Azerbaijan, once the cradle of Russia's fledgling oil industry, wants the best deal possible for the natural gas craved by European consumers keen to reduce their energy dependence on Moscow.
But Europe needs assurances that gas from below the Caspian Sea will flow through costly new pipelines. Resolving the political stalemate, including a key transit deal with Turkey, will determine when Azerbaijan can start pumping more gas. "We are increasingly seeing infrastructure projects that are driven by politics, not business," said Sveinung Dankel, Statoil Hydro Azerbaijan's lead negotiator for gas transportation.
"The Nabucco project is a case in point. Clearly an important link is missing: the sourcing of gas," he said.
Azerbaijan, which plans to produce 45 percent more gas by 2015, could potentially supply much of the gas to fill the Western-backed Nabucco pipeline, an alternative route for European consumers reliant on Russia for a quarter of their gas.
But Azerbaijan, which has yet to agree on the amount of gas Turkey would take from the pipeline, has other options. As well as other routes through the 'Southern Corridor' to Europe, Baku could also sell its gas to Russia, Georgia or Iran.
Azeri President Ilham Aliyev, addressing the 16th Caspian International Oil and Gas Conference in Baku this week, said the energy sector had become very politicised.
"If we are negotiating sales and purchase contracts, the price should be reasonable. If the issue of transit is on the table, we should also get a reasonable price," Aliyev said.
For Western producers and consumers alike, the delays are a cause for concern.
The second phase of the Shah Deniz field could potentially supply 16 billion cubic metres a year, half of Nabucco's planned capacity, but project leaders StatoilHydro and BP cannot commit to a start date until contracts are signed.
"First come the politics, then comes the industry. Set the framework and the industry will do the rest," said Robert Klein, managing director of the Trans Adriatic Pipeline, an alternative route to southern Europe.
"This is what politics can do: a clear statement in Azerbaijan that gas is flowing to Europe; a clear statement from Turkey about transit terms and conditions; a clear statement from the EU that it's bringing in gas from new resources in the Caspian region."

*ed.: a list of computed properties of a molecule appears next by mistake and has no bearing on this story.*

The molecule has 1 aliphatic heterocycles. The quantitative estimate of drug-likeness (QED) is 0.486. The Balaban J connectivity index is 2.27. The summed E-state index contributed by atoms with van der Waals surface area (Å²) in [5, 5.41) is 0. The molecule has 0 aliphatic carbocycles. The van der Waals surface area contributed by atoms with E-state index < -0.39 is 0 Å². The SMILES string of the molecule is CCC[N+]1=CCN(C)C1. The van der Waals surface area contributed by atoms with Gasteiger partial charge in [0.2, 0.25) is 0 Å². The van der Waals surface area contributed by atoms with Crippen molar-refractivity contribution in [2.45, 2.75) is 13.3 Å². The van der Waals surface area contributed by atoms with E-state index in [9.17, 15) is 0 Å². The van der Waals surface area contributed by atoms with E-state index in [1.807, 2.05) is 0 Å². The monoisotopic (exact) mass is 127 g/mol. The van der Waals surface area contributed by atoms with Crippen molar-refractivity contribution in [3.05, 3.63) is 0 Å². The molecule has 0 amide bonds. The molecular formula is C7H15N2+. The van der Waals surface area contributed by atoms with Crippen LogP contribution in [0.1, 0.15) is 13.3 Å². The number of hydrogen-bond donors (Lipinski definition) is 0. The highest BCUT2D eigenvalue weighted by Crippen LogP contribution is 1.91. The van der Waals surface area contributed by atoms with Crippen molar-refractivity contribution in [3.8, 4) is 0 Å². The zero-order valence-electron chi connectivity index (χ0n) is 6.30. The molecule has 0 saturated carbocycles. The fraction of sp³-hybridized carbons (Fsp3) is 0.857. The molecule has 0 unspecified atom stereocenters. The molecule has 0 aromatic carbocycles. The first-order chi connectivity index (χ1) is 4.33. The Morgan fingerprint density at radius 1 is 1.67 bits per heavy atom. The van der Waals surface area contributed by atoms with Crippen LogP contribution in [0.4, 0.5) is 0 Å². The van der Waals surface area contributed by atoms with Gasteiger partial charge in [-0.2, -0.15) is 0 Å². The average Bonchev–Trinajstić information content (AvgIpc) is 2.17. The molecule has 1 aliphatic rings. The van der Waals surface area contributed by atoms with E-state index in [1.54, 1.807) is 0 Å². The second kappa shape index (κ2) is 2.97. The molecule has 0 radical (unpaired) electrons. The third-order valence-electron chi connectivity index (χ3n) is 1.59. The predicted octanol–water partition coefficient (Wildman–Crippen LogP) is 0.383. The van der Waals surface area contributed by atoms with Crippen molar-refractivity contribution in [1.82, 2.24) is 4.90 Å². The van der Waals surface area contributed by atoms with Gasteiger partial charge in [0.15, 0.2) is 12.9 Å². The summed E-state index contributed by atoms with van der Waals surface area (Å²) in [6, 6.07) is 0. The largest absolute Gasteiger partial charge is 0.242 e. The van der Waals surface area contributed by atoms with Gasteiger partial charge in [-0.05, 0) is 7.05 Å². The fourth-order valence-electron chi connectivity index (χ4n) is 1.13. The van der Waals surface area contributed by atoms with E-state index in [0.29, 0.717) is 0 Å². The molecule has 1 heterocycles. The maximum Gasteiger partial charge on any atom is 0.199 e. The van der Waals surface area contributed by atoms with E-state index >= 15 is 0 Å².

Azeri state energy firm Socar says gas production could rise to 34 billion cubic metres by 2015 from 23.4 bcm last year. Annual exports could exceed 30 bcm within 10 to 15 years, said Kristian Hausken, president of StatoilHydro Azerbaijan.
Europe will need to import between 400 and 450 bcm annually by 2020, up from 267 bcm in 2007, said Elio Ruggeri, business development director at Edison SpA and project director for another pipeline alternative, ITGI.
The Caspian region could supply about half of the additional volumes, he said, with Azerbaijan in pole position to start flows ahead of Turkmenistan and other Central Asian states.
Interest in Azeri gas, particularly from the second phase of Shah Deniz, is strong. Elshad Nasirov, vice-president for investment and marketing at Azeri state energy firm Socar, said Russia, Iran and Georgia had all offered to buy the field's gas.
"We will consider all proposals," Nasirov told Reuters. Socar is also a shareholder in Shah Deniz, as well as Russia's LUKOIL, France's Total and Iranian and Turkish state firms.
Observers say a transit deal between Azerbaijan and Turkey will play a large role in determining whether Azeri gas will flow into Nabucco or other European pipelines, or north into Russia -- an option the Shah Deniz partners have not discounted.
Turkish Energy Minister Taner Yildiz said this week Ankara had not given up its demand to take 15 percent of the gas to be carried by the Nabucco pipeline, either for domestic demand or for re-export. Azerbaijan has previously opposed such a plan.
"It's critical that Azerbaijan and Turkey reach an agreement on pricing and on transit in the near future that will give confidence to the project," said Richard Morningstar, the U.S. Secretary of State's Special Envoy for Eurasian Energy.
A partner in the Shah Deniz project, speaking on condition of anonymity, was more blunt: "If we don't reach agreement with Turkey, we'll sell to Russia."